ArchiveJune 2011


Canadian Health Minister Leona Aglukkaq announced on Wednesday that federal funding will be made available for clinical trials of the so-called liberation therapy for MS’ers.
Read more in the Calgary Herald

“What will convince you that the treatment for CCSVI works or doesn’t work?”

Are Pharma sponsored trials biased?

Drug companies produce most of the evidence we (neurologists) use for supporting our decisions for using disease-modifying therapies (DMTs). There is no doubt that these companies have a conflict of interest when they conduct trials. Pharma companies need positive trials to license and sell their products; therefore they want positive trials. Pharma sponsored trials are more likely to be positive...

A new remyelination target

The investigators found that a factor called Axin2 is essential for normal repair of nerves stripped of myelin. This is the process called remyelination.  A small molecule XAV939, which stabilises levels of Axin2, accelerates remyelination.  These findings indicate that Axin2 is an essential regulator of remyelination and that it might serve as a pharmacological target for drug...

The highs and lows of cannabinoid drug development

“So as not to disappoint you (please see the following presentation by Professor David Baker); we are still trying to develop drugs for MS’ers. In this case we are targeting spasticity as the current drugs we have for spasticity are far from ideal and cause too many side effects; for example sedation, wearing-off spasms and the rag-doll effect (weakness).” 

CoI: Multiple

Rituximab: a possible treatment for SPMS?

Rommer et al. Rituximab for secondary progressive multiple sclerosis: a case series. CNS Drugs. 2011 Jul 1;25(7):607-13. Treatment options are very limited for MS’ers with SPMS. In this observational study the investigators present clinical and spinal fluid findings in 3 patients with SPMS who were treated with rituximab, a drug that target the B-cell or the cell that produces...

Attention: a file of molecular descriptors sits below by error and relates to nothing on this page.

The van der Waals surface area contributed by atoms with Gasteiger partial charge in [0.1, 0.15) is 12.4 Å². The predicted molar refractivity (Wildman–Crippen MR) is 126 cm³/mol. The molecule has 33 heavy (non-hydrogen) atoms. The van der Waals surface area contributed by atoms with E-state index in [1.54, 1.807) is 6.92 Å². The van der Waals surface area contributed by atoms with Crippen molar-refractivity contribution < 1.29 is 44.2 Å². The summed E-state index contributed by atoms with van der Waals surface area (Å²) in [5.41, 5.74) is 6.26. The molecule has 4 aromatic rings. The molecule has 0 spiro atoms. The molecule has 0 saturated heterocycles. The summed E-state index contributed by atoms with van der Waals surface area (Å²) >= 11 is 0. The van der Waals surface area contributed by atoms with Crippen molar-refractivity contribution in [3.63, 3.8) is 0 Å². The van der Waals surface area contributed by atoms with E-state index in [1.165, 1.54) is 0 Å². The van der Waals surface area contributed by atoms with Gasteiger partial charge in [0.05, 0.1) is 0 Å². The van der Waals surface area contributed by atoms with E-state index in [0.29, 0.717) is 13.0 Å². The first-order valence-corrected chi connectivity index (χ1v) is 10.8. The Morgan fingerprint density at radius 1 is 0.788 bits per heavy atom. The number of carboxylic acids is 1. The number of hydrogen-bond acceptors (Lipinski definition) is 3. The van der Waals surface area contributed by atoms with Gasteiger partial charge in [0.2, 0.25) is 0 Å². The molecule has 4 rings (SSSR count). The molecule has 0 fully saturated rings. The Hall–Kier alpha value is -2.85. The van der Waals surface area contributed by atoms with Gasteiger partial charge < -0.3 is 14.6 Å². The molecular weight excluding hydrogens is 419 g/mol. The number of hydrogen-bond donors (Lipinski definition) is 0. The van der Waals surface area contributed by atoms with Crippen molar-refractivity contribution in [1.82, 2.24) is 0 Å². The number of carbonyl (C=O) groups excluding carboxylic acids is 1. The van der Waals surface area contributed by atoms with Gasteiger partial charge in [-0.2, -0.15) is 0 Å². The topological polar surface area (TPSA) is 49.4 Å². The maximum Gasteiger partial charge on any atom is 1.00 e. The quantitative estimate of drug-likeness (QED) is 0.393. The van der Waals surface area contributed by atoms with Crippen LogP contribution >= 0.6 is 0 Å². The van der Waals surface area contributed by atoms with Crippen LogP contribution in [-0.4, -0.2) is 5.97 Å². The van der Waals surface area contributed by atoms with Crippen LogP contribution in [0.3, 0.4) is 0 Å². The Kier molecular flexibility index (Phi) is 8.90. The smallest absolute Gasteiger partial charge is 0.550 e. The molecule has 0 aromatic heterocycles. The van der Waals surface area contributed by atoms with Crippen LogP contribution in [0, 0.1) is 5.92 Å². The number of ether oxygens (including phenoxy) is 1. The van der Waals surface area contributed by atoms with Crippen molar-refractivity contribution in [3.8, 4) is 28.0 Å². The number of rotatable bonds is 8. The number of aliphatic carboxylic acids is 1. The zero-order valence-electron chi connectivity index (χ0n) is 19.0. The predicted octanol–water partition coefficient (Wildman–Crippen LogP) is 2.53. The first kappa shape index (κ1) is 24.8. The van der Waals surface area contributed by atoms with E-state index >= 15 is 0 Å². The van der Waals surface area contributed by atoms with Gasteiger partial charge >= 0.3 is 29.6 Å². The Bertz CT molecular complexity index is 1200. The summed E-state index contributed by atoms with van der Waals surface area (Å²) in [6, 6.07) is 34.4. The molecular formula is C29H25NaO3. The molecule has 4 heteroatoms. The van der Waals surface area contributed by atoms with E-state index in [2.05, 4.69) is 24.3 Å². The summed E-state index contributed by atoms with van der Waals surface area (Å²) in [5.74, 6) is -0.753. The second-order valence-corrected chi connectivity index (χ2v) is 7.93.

Vitamin D: effects on immune cell function in MS’ers

Kimball et al. Cholecalciferol Plus Calcium Suppresses Abnormal PBMC Reactivity in Patients with Multiple Sclerosis. J Clin Endocrinol Metab. 2011 Jun 22. [Epub ahead of print] The active metabolite of vitamin D is a potent modulator of immune cells. In this study the investigators’ determined whether vitamin D, a sun-dependent nutrient can affect the cells...

Vascular aspects of multiple sclerosis: a review

D’haeseleer et al. Vascular aspects of multiple sclerosis. Lancet Neurol. 2011 Jul;10(7):657-66. This review claims that there are potentially three types of blood vessel or vascular abnormalities in MS:  (1) The study of diseases in the general population suggest that people with MS have a higher risk for stroke than people who do not have MS. The underlying...

Potential health care cost savings associated with early DMTs

Curkendall et al. Potential Health Care Cost Savings Associated With Early Treatment of Multiple Sclerosis Using Disease-Modifying Therapy. Clin Ther. 2011 Jun 17. [Epub ahead of print] This study assessed health care utilization and expenditures associated with treating MS’ers early  (CIS) with DMTs rather than delaying until MS’ers meet the full diagnostic...

Research focus

In response to a anonymous comment: “Maybe one solution is to rethink the other research that is being undertaken. In your team there are researchers looking at the impact of neutralising anti-bodies) and others (Prof Baker – who referred to himself as the mouse doctor at the research day) looking at EAE (which you have noted in your blog is not MS). If EBV and Vit D looking so...

Cognitive impairment in MS

In response to the comment on memory impairment in MS.  “Cognitive impairment is common in MS. Most cross-sectional surveys show that approximately 50% of MS’ers have cognitive problems. I hope you don’t find this surprising.” McIntosh-Michaelis et al. The prevalence of cognitive impairment in a community survey of multiple sclerosis. Br J Clin Psychol. 1991...



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